Fourteen Christians from India are stuck in a Bangladeshi prison weeks after completing a three-month sentence for unwittingly crossing the border while evangelizing.
They remain in the prison because the India’s authorities have not made arrangements for repatriation, adding to international skepticism about India’s committment to religious liberty and human rights.
“Their jail terms was finished on February 28,” Brig. Gen. Zakir Hasan, the Bangladeshi Inspector General of Prisons, told Compass Direct News. “We applied to our home ministry on February 9 about their repatriation to India.
“But so far, we did not get any information about their repatriation. If [India's] high commission does not take any initiative about their repatriation, they will be in jail sine die [indefinitely].”
Bangladeshi officials are willing to send the prisoners back to India, but cannot do so unless India’s high commission makes arrangements.
“If we release them without their high commission’s initiative, they will be caught again in Bangladeshi territory for not having any valid documents and passports,” Hasan said. “They will be put in jail for another crime.”
The Compass Direct News report explained the circumstances under which the 14 were jailed.
Roma neighborhood Sub-Inspector Babar Ali said Bangladeshi border patrols arrested the 14 evangelists on November 27 of last year, handed them over to local police the next day, and the Christians appeared in court on November 29.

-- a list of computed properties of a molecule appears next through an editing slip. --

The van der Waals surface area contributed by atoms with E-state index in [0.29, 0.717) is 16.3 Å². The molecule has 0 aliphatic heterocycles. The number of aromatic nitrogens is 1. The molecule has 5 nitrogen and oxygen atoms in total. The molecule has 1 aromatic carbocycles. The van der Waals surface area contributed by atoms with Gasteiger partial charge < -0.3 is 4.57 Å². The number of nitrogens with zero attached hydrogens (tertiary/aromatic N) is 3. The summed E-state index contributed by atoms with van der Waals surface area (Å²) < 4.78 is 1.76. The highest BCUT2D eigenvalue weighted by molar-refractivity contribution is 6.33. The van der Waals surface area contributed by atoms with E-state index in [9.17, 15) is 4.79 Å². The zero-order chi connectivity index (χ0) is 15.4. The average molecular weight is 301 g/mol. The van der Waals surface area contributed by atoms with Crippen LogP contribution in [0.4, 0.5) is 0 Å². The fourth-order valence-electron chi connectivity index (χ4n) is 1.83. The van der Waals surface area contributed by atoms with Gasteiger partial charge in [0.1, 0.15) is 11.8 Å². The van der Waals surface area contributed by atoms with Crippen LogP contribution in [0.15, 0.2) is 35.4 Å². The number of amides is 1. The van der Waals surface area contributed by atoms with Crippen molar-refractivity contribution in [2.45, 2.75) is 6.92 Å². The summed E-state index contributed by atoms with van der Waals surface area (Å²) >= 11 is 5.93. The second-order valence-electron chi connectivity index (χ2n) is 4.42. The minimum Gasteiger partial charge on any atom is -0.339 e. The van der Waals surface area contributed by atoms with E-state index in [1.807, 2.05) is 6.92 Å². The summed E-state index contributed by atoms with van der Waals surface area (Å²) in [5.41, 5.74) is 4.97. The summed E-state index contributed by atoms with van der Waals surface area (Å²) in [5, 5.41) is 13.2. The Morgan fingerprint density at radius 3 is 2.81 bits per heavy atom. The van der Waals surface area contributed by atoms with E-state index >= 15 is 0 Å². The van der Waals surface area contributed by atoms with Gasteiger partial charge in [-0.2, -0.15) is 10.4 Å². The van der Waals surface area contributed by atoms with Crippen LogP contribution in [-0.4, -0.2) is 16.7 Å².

“Those Christian people were actually preaching Christianity in that mountainous terrain,” said Ali. “They could not understand the demarcation line of the border between India and Bangladesh. In actual fact, there is no demarcation line of border there.”
Ali said the Christians had no illegal purpose for entering the country.
“Rather, they entered mistakenly while preaching their religion in predominantly tribal locality,” he said. “We investigated whether they were engaged in any illegal or criminal activities in Bangladeshi territory, but our investigation has drawn a blank. We did not find them involved in any criminal activities.”
Investigators found only Christian literature on them, Ali added.
India and Bangladesh share a 2,545-mile (4,095-kilometer) border that is largely unfenced. There are 111 Indian enclaves (locally known as Chits) in Bangladesh territory covering 17,258.24 acres, and there are 51 Bangladesh enclaves in Indian territory measuring 7,083.72 acres.